First let me start by saying that we were in no way compensated for the information we are about to share. The views and opinions are expressly our own!
Last week I mentioned that we were headed to the southern terminus of the Natchez Trace Parkway. Fittingly enough, the 444 mile scenic drive starts (or ends depending on which direction you are headed) in a wonderful little town called Natchez in the state of Mississippi. After a night of fresh air we had a huge hole in our tummies. So our first stop was a quest for food at Fat Mama’s Tamales!
During the process of planning our trip we purchased the Moon Nashville to New Orleans Road Trip guide by Margaret Littman. The guide was instrumental in helping us to select our stops and find places to eat and camp along the historic trace. Among the many wonderful sounding restaurants listed in the city of Natchez was a place called Fat Mama’s Tamales. I looked it up online and their website boasted of award-winning tamales and Knock-You-Naked margaritas! Now how can a taco loving, margarita drinking couple pass by a place like this. So tamales it was!
Boy are we glad we stopped here for lunch! They sell tamales by the 1/2 and dozen. We purchased a dozen (Mr. McGee has a big appetite!) and skipped the margaritas since we would be driving. We chose to sit outside under the vine covered pagoda and settled in for what turned out to be an outstanding lunch.
When I say that a dozen tamales was not enough I am not kidding. They were filling alright, but they were so good we could have continued to eat them until we both burst. The cornmeal dough was exactly the right thickness, the filling superb, and the combination of sauce and spices made these the best tamales we have ever purchased. Fortunately we were able to practice restraint and stopped before overindulging too much! On our next trip to Natchez we plan to try those Knock-You-Naked margaritas as they seem to be a favorite with the locals.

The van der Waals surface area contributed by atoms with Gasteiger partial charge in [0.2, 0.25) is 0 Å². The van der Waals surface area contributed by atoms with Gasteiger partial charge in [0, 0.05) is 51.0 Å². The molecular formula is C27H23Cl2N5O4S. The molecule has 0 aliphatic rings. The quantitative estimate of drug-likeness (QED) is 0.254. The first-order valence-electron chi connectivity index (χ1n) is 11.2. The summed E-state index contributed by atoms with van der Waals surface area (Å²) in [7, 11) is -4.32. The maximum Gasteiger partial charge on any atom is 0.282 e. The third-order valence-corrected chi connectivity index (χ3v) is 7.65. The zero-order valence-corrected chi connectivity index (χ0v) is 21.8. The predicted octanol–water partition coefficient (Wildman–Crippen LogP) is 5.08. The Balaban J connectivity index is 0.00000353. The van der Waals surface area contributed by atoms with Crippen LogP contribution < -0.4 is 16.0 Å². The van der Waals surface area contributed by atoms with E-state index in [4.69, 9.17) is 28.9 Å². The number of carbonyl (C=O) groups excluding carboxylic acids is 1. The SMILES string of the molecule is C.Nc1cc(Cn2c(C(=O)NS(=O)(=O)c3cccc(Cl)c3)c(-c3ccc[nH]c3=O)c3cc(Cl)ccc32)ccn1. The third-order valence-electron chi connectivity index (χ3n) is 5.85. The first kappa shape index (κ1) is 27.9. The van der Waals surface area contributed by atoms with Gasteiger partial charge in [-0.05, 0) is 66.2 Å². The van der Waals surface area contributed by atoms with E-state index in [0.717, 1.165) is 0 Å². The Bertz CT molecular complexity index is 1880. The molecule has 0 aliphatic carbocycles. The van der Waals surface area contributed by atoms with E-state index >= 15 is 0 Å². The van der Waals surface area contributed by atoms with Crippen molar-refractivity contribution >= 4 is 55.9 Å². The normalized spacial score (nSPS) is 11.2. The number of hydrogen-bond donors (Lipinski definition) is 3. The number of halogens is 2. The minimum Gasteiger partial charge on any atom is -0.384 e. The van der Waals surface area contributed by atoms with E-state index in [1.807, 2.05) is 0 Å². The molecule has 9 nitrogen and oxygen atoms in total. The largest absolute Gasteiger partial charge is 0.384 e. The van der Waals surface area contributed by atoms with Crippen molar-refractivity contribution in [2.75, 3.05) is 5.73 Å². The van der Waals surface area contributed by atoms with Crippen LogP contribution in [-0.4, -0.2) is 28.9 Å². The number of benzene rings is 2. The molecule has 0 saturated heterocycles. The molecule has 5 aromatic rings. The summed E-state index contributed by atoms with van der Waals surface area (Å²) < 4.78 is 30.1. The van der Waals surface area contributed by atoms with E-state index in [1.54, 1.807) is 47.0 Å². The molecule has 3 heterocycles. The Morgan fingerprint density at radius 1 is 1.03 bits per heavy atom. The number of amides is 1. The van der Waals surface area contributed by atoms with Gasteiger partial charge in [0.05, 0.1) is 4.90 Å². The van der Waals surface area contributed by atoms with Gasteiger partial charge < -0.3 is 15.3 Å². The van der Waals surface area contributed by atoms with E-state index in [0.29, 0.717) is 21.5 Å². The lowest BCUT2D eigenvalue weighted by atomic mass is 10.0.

The city of Natchez is a sweet little town with beautiful brick sidewalks, horse drawn carriages and laid back southern charm. It was founded along the Mississippi river in 1716 by French settlers, but is known to have been inhabited as far back as the 8th century. There are over 5.5 miles of walkways and streets filled with interesting places to shop, historical sites, Antebellum homes, and unique places to eat.
With so much to see we suggest stopping at the Natchez visitor center before planning your day. There you can view a 20 minute video about the city and get your National Parks passport stamp (along with maps and information for the Natchez Trace Parkway) at the National Parks office located inside the premises. You can also view museum exhibits or schedule a tour of the various Antebellum homes.
We drove around taking in the many sights and decided that we would definitely return some day on a destination vacation. As for this trip we had other plans to take a historic journey down the Natchez Trace Parkway.
And so we proceed to Mile Post 0 (the Southern Terminus) to start our multi-day, three state journey. We hope you join us next week as we begin this fascinating road trip and start a series of smaller posts that will highlight some of the significant points of interest that can be found along the way.
Natchez Visitor Center 640 S. Canal St. Natchez, MS 39120 800-647-6724 Website
A Warning to Fellow Bloggers Concerning the policies of the NPS
Because our travels include visits to locations managed by the National Park Service, we are no longer running WordAds or accepting donations on this site until we receive clarification as to whether permits are required for us to post photographs or videos taken inside the NPS system. Since we are not technically running a business, but did allow ads or donations to help us cover the cost of managing this website, a potential violation of their policy regarding filming is not crystal clear.
As of 11/4/2020 we have not generated a profit from this website and a summary can be viewed by reading our Money Matters page. As the NPS will fine individuals $1000 and ban you from ever filming inside the NPS for violating its filming policy, it’s better to be safe than sorry. We love our National Parks and prefer not to be banned on any level from enjoying and sharing our experiences.
Once the policy is made more clear we will update this website accordingly.